I’m an atheist and have been for a long time now, but in my youth I spent a lot of time at church. My mother has been going to the same church for 45 of its 50 years, and is integral to its wellbeing and progress. She puts a lot of hard work into the church and is beloved by its congregation (when I went I was introduced as ‘that’s Kim’s son’, and that was followed be an awed whisper, as though I was the child of a celebrity). Over the weekend this church celebrated its 50th anniversary and although I feel uncomfortable going to church I went because I wanted to support my mother because she was leading the service and I knew it was a big deal to her. So I wanted to talk in this post a bit about what it was like going back after all these years and how I felt about being an atheist in amongst a sea of believers.
First of all it was nice to see so many people turn out because I know the church has been through a lot over the years but there were a lot of people, past and present, that came to celebrate. The Sheriff of Southampton even turned up as well, so I think that qualifies me as a member of high society.
It’s been a big part of my mum’s life, she even got married there, and I can’t imagine how many hours she’s put in, and I’m glad she got some appreciation and recognition. It was quite moving to see a slideshow of the history of the church, and many people had positive things to say about the role it played in their lives. It even made me nostalgic because I spent a lot of time there as a boy, and although I feel disconnected from my childhood it made me realize how much time I had spent there and what an impact it had on my life. It also made me feel a little…guilty isn’t the right word…but I know how much her faith means to my mother, and I hope that she’s not too hurt by the fact that neither I or my sister carried it on, even though she shared it with us from a young age. I’m more overt in my atheism and I know sometimes I can take flippant jabs at religion, but I hope that my mother doesn’t think I’m being too disrespectful.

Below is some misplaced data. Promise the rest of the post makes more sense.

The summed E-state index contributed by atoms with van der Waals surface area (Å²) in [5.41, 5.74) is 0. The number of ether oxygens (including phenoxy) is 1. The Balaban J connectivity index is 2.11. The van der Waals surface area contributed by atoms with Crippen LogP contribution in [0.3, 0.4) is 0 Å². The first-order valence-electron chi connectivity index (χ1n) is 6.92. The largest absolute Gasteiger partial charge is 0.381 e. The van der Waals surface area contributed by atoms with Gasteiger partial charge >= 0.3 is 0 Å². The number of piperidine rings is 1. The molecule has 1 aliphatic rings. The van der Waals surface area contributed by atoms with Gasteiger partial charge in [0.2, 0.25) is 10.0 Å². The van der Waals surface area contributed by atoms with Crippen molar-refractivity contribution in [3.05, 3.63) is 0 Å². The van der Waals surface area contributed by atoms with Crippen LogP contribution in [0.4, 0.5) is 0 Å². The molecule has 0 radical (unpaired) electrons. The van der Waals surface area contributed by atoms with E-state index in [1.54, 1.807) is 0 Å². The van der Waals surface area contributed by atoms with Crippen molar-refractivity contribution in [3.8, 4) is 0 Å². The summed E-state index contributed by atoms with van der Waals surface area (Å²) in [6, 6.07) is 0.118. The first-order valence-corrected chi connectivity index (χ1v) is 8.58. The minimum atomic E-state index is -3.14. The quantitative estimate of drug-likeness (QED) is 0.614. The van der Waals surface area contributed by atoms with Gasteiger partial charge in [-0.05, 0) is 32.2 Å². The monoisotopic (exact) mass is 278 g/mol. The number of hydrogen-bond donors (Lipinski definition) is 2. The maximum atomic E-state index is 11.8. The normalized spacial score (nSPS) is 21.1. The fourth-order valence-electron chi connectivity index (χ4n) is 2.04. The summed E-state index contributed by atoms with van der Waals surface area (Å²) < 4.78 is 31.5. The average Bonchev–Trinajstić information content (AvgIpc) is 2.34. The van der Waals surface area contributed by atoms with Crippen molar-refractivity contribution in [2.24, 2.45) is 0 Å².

Honestly though, I envied the Christians. They shared a connection and to have that community on hand is something that I admire about them, and I wish I had something like that in my own life because I find that I am getting increasingly lonely, and as they were caught in the throes of a raucous song that roused their passionate faith I almost wished that I still believed so I could be a part of it. It was a strange feeling to stand there and watch these people share their faith in Jesus. I felt like an intruder, especially when they started praying and said the Grace (made doubly awkward by the fact that they look around at each other, and I had to make eye contact with them while I remained silent). I enjoyed the songs, but I couldn’t sing them with as much passion as the rest, and while I in no way doubt my atheism I do miss the community aspect of the church, but if anything as they were praying to God it re-affirmed my atheistic belief.
One amusing thing happened though. I write erotica for a living, and while I don’t tell everyone I meet I don’t deny if they ask. The conversation usually goes like this –
“What are you doing now?”
“I’m a writer.”
“Oh really? What do you write?”
“I just work freelance so I do a lot of different things, but mostly erotica.”
And then people have different reactions. The best was yesterday. He’s a former pastor of the church and one of my parents’ friends, but when I told him he had that look of utter panic and dread, like he wasn’t sure what to think or say, and he ended up spilling some food he was trying to pick up.
Sometimes I like what I do just for the reactions I get from people.
But I’d like to know if anyone else has had a similar experience, or if anyone else has found that same community spirit in other areas of their lives?